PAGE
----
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Cannula-associated Staphylococcus aureus bacteraemia: outcome in relation to treatment

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Abstract Background:

Despite the frequency of cannula-associated Staphylococcus aureus bacteraemia (CASAB) there is uncertainty regarding the duration of treatment required. Aim:

To determine the relationship between the duration and type of treatment for CASAB and subsequent relapse with deep-seated S. aureus infection. Methods:

We prospectively studied 276 patients with CASAB. Patients were followed for at least 8 weeks after completion of antibiotic treatment. Initial and subsequent isolates of S. aureus were compared using molecular methods to determine strain similarity. Results:

Initial mortality was 9% (26 of 276) and a complicating focus of infection presented during initial treatment in 6% (15 of 250) of the survivors. There were nine relapses of deep-seated infection from the strain causing the original infection. Relapses were equally common following peripheral CASAB and central CASAB. There was no relationship between the duration of treatment and the rate of relapse of deep-seated infection (P = 0.24). This observation held true regardless of whether the duration of treatment was analysed as ≤7 versus ≥8, ≤10 versus ≥11, or ≤14 versus ≥15 days (P = 0.62, 0.87 and 0.16, respectively). Conclusion:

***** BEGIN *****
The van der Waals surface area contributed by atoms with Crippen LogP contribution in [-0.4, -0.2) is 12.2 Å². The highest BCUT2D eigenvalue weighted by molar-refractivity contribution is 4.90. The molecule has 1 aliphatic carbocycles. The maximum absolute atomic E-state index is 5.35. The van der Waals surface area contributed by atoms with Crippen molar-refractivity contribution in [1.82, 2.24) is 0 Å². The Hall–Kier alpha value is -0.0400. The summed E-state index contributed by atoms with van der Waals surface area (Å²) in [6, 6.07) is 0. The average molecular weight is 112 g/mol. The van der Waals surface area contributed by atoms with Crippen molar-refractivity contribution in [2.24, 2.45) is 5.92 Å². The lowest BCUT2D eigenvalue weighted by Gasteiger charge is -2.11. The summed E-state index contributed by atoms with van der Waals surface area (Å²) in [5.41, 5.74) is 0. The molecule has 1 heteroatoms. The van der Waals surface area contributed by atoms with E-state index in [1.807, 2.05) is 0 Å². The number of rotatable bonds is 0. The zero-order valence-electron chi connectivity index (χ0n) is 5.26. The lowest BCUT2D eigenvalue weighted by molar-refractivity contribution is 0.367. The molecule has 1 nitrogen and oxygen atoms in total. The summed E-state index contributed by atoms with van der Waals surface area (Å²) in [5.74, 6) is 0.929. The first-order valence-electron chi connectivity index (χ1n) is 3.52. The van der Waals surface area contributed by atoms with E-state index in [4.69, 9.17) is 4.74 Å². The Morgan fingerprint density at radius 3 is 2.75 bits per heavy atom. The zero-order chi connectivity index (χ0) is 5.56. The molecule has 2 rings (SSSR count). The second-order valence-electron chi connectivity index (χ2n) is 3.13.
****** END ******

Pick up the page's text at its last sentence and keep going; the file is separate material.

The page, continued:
Episodes of peripheral CASAB pose an equal risk of relapse to central cannula-related episodes. Although further studies are needed to determine the optimal treatment of CASAB, our study strongly suggests that more than 14 days treatment is excessive for most patients who respond promptly to cannula removal and antibiotic treatment. (Intern Med J 2005; 35: 319–330)

Keywords: Staphylococcus aureus; bacteraemia; cannula-associated; relapse; treatment duration

Document Type: Research Article


Publication date: June 1, 2005


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